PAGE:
Participants were predominantly women (81%) in the latter half of their program. Most were working on a doctoral degree (86%) and represented all four major regions of the U.S. Participants identified as Black (8), Asian (3), multiracial (2), White (2), biracial (1), Chinese American (1), African (1), Indian (1), and Middle Eastern (1). Three participants were international students.
Encounters with IR
As issues of diversity have become a priority of accrediting bodies such as APA, academic institutions have increased discourse around this issue as it relates to both programmatic content and student body composition. However, a substantial proportion of participants described experiencing this shift as occurring more in theoretical conversations about multicultural awareness and sensitivity than in actual attitudes and actions of faculty and students. One participant described this experience as “lip service to diversity.” A few participants described how this manifests in coursework – a single course or brief series of courses dedicated to comparing and contrasting racial, ethnic, or other groups based on cultural identities. Other participants described their personal experience as the “token minority” within their program, which often forced them to assume an expert role on the experiences of POC in their courses and personal encounters. Participants described this “token” status as isolating and exhausting.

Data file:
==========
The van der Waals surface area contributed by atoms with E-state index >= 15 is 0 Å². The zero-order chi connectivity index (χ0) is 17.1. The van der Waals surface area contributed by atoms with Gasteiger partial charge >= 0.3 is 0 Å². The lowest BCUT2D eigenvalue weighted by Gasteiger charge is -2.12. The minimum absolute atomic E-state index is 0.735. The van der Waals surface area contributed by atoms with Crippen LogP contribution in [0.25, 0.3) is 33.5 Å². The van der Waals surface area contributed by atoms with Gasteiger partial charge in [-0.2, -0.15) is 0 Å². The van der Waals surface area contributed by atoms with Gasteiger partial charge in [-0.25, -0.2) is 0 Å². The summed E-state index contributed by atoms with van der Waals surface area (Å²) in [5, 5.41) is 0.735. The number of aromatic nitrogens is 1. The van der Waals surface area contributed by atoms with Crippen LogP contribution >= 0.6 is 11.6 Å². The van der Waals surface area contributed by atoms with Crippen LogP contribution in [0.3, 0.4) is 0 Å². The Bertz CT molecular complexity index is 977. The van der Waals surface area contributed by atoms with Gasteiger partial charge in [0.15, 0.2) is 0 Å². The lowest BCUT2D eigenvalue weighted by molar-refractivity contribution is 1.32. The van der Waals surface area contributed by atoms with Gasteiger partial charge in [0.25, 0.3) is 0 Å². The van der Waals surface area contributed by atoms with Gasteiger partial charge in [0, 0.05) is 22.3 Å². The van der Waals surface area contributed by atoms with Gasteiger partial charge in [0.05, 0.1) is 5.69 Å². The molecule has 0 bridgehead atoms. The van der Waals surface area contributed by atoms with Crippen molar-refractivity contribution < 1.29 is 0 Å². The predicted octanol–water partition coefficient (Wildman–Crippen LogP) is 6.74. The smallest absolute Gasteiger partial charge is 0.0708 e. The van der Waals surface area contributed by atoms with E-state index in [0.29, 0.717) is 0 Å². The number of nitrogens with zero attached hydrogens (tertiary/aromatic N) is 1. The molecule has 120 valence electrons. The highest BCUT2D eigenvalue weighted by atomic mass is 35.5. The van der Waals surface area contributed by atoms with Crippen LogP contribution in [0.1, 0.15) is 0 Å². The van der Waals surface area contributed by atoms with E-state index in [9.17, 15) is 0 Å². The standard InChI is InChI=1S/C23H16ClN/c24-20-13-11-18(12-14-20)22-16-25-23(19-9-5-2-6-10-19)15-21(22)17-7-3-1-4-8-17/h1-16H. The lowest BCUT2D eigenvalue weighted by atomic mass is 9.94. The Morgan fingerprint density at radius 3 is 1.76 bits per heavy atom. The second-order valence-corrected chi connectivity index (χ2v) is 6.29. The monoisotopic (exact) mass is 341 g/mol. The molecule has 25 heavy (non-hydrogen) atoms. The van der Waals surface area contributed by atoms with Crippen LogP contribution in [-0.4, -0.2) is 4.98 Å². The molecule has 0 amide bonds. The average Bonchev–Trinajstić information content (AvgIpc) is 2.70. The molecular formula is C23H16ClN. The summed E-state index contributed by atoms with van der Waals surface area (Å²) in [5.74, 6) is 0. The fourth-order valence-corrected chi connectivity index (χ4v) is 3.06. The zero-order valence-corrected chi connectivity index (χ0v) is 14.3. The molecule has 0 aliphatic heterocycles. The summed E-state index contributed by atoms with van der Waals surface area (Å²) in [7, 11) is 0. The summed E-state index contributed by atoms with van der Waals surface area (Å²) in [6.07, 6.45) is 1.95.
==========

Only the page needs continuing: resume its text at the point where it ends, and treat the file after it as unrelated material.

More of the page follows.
Perhaps the most striking reports were the experiences of participants who actively sought out graduate institutions who emphasized the value of diversity within the student population, coursework, and training via their marketing materials and program pillars. Multiple participants reported accepting offers at their respective institutions for precisely this reason, only to discover the “lip service” phenomenon, and experience overwhelming disappointment at the lack of actual inclusivity, integrative coursework, and culturally-informed training. To this end, institutions must fulfill their marketing message, by practicing multiculturalism that is meaningful and supportive. It is not enough to extend an invitation to diverse students only to lead them into an atmosphere that stifles their ability to thrive and embrace their true selves.